Breakdown of family real key to violence
The subtitle to Sunday's editorial regarding juvenile homicides noted that "officials need to recognize that this isn't just a policing problem" ("Death at an early age," Jan. 4). However, our society, as well as The Baltimore Sun, needs to recognize the primary source of the problem - the breakdown of the family.
While I recognize the importance of government programs in the fight against violence in our urban, poor communities, many of those same well-intentioned programs have, over the last five decades, played a deadly role in undermining intact families among the poor.
There was a time when out-of-wedlock births in our poorest communities were still the exception and not the rule.
Pressure was applied by community members on those who fathered children to be "dads" rather than simply biological fathers. The lessons those fathers imparted to their children, day in and day out, were the best preventive medicine to the lure of gangs and illegal activities and the temptation to drop out of school.
The editorial never mentioned the breakdown of the family structure and the role it plays in the violence infecting the young men in our poor communities.
But the solution to the problem will never come from another government program.
More than anything, what we need to see is righteous outrage well up from our churches, community leaders, politicians and the members of intact families who have the courage to demand that our young men take responsibility for the children they father.
That could be the most powerful weapon in the fight against the deadly violence the editorial rightly decries.
Stephen Roscher, Owings Mills
The writer is an assistant state's attorney for Baltimore County.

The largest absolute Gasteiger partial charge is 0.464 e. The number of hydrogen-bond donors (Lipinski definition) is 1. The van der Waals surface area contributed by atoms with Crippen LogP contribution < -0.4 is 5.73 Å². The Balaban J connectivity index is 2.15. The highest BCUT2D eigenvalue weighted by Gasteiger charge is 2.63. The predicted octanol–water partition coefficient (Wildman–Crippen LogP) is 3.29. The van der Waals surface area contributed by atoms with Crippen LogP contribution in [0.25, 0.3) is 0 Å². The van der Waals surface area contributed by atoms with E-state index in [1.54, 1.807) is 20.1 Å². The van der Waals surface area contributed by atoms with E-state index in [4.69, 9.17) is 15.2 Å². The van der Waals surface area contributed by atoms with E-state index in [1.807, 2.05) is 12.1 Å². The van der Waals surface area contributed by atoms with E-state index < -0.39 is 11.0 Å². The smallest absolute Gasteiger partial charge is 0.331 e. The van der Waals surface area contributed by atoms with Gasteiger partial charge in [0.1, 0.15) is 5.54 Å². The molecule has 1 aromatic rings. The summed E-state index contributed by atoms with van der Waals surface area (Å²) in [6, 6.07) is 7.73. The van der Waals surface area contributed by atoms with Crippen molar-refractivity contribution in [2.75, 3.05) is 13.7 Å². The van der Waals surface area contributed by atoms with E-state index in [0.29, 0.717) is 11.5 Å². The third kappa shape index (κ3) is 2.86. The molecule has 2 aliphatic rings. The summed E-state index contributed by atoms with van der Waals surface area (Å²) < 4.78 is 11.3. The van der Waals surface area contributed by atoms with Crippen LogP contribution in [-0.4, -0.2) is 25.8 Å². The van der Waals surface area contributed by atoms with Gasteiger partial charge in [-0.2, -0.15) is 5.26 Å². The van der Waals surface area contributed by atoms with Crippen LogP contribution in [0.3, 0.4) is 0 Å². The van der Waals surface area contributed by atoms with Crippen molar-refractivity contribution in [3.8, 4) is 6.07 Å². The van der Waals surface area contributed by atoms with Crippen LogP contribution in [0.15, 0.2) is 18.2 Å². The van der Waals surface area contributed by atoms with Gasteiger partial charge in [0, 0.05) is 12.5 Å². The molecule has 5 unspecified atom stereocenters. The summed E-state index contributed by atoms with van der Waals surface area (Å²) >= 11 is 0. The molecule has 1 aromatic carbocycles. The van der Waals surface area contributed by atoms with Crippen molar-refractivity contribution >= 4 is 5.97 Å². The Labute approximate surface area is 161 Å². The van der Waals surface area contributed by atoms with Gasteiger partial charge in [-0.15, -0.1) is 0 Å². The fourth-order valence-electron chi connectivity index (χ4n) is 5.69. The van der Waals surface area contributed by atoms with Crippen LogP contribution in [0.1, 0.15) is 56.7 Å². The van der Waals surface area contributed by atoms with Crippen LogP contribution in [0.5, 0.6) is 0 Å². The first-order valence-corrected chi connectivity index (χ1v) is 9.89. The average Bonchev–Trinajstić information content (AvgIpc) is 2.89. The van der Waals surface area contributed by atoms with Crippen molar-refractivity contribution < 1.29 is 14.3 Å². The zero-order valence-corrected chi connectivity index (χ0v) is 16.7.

Stories of abuse send a message to enablers
As a survivor of childhood clergy sexual abuse, I want to thank The Baltimore Sun for the article "Ex-pastor of St. Leo's abused boy in '70s, parish told" (Dec. 30).
I was abused in the 1970s, as was my older brother, by a priest in Kansas City. My brother took his own life as a result of his abuse at age 14. The priest responsible for his abuse was not defrocked for another 17 years.
But the question that comes to my mind is why being defrocked is often considered a just punishment for such a criminal act.
I hope there will be stiffer penalties in the near future for the molesters and those who enable and cover up for them.
Publishing such stories empowers victims to come forth and sends a message to the church that people will not tolerate such behavior.
Kevin Higgins, Rockville
Antagonizing world leaves us less safe
The writer of the letter "Anti-Bush vitriol shows no respect" (Jan. 4) says that we should give President George W. Bush "credit for keeping us safe after the 9/11 terrorist attacks."
However, respect has to be earned. And I feel far less safe now that Mr. Bush's antagonistic attitude and actions have made the people of many nations, even some of our friends, angry at the United States.
Harry Bennett, Baltimore
When Hamas disarms, civilians will be safe
Amid continued terror in the Middle East, I am writing to support Israel's right to defend itself and ensure the safety of its citizens by seeking an end to Hamas' daily attacks on Israel, including Baltimore's sister city of Ashkelon ("Israeli military drives deeper into Gaza," Jan. 6).
One cannot compare Hamas' targeting of civilians through mortars, rocket fire and suicide bombers to the Israeli government's defense of its citizens from continued terrorist attacks.
When Hamas ceases its attacks, civilians throughout Israel and Gaza will, I hope, again live in safety.
For years, Israel has sought reconciliation with the Palestinian people on the basis of two states living side by side in peace and security.
On the other hand, Hamas remains openly dedicated to Israel's destruction and has brought nothing but pain and suffering to the people of Gaza.
The Greater Baltimore Jewish community stands in solidarity with the people of Israel.
We also pray for the innocent victims in Gaza of Hamas' indifference to the fate of its own people.
Jon M. Laria, Baltimore
The writer is president of the Baltimore Jewish Council.